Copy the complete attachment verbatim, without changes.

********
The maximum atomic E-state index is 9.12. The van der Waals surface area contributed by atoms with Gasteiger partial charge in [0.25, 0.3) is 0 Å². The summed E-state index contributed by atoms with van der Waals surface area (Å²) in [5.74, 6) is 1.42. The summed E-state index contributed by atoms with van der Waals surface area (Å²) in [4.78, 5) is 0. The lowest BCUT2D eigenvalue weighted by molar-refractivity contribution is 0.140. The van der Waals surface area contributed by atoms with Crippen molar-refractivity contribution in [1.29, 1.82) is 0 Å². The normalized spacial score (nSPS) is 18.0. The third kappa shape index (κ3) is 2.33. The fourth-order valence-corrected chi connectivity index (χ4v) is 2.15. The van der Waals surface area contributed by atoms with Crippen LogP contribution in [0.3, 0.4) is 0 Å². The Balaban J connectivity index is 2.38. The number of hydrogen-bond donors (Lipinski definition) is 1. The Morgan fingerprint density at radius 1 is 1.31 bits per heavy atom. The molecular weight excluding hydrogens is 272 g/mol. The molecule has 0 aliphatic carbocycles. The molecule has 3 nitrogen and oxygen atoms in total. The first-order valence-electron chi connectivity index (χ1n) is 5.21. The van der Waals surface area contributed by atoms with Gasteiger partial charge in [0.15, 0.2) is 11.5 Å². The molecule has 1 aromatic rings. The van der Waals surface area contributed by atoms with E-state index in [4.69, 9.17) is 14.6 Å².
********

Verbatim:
The maximum atomic E-state index is 9.12. The van der Waals surface area contributed by atoms with Gasteiger partial charge in [0.25, 0.3) is 0 Å². The summed E-state index contributed by atoms with van der Waals surface area (Å²) in [5.74, 6) is 1.42. The summed E-state index contributed by atoms with van der Waals surface area (Å²) in [4.78, 5) is 0. The lowest BCUT2D eigenvalue weighted by molar-refractivity contribution is 0.140. The van der Waals surface area contributed by atoms with Crippen molar-refractivity contribution in [1.29, 1.82) is 0 Å². The normalized spacial score (nSPS) is 18.0. The third kappa shape index (κ3) is 2.33. The fourth-order valence-corrected chi connectivity index (χ4v) is 2.15. The van der Waals surface area contributed by atoms with Crippen LogP contribution in [0.3, 0.4) is 0 Å². The Balaban J connectivity index is 2.38. The number of hydrogen-bond donors (Lipinski definition) is 1. The Morgan fingerprint density at radius 1 is 1.31 bits per heavy atom. The molecular weight excluding hydrogens is 272 g/mol. The molecule has 0 aliphatic carbocycles. The molecule has 3 nitrogen and oxygen atoms in total. The first-order valence-electron chi connectivity index (χ1n) is 5.21. The van der Waals surface area contributed by atoms with Gasteiger partial charge in [0.15, 0.2) is 11.5 Å². The molecule has 1 aromatic rings. The van der Waals surface area contributed by atoms with E-state index in [4.69, 9.17) is 14.6 Å².